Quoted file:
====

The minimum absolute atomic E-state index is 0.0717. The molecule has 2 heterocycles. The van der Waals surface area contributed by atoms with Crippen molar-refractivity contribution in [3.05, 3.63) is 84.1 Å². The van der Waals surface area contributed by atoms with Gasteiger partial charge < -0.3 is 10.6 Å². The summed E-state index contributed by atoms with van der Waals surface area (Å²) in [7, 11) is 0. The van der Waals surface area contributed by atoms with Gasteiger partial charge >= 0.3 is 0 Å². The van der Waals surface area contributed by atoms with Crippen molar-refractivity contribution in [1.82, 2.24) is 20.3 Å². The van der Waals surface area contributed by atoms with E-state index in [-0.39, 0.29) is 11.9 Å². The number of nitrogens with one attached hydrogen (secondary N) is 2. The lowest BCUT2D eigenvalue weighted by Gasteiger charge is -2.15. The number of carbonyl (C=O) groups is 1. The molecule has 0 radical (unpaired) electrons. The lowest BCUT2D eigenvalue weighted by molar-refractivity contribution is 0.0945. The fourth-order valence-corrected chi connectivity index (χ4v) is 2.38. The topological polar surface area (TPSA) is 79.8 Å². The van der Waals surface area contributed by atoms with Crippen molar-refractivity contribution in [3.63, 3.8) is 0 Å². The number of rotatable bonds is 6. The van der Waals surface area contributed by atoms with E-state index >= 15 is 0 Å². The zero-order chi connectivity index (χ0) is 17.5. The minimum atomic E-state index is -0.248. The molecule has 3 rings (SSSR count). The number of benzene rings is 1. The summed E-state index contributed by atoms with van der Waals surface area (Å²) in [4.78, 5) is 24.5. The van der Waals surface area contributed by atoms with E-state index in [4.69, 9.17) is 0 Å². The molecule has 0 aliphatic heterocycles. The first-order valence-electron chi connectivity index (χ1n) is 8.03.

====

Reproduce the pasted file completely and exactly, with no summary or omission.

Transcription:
The minimum absolute atomic E-state index is 0.0717. The molecule has 2 heterocycles. The van der Waals surface area contributed by atoms with Crippen molar-refractivity contribution in [3.05, 3.63) is 84.1 Å². The van der Waals surface area contributed by atoms with Gasteiger partial charge < -0.3 is 10.6 Å². The summed E-state index contributed by atoms with van der Waals surface area (Å²) in [7, 11) is 0. The van der Waals surface area contributed by atoms with Gasteiger partial charge >= 0.3 is 0 Å². The van der Waals surface area contributed by atoms with Crippen molar-refractivity contribution in [1.82, 2.24) is 20.3 Å². The van der Waals surface area contributed by atoms with E-state index in [-0.39, 0.29) is 11.9 Å². The number of nitrogens with one attached hydrogen (secondary N) is 2. The lowest BCUT2D eigenvalue weighted by Gasteiger charge is -2.15. The number of carbonyl (C=O) groups is 1. The molecule has 0 radical (unpaired) electrons. The lowest BCUT2D eigenvalue weighted by molar-refractivity contribution is 0.0945. The fourth-order valence-corrected chi connectivity index (χ4v) is 2.38. The topological polar surface area (TPSA) is 79.8 Å². The van der Waals surface area contributed by atoms with Crippen molar-refractivity contribution in [3.63, 3.8) is 0 Å². The number of rotatable bonds is 6. The van der Waals surface area contributed by atoms with E-state index >= 15 is 0 Å². The zero-order chi connectivity index (χ0) is 17.5. The minimum atomic E-state index is -0.248. The molecule has 3 rings (SSSR count). The number of benzene rings is 1. The summed E-state index contributed by atoms with van der Waals surface area (Å²) in [4.78, 5) is 24.5. The van der Waals surface area contributed by atoms with E-state index in [4.69, 9.17) is 0 Å². The molecule has 0 aliphatic heterocycles. The first-order valence-electron chi connectivity index (χ1n) is 8.03.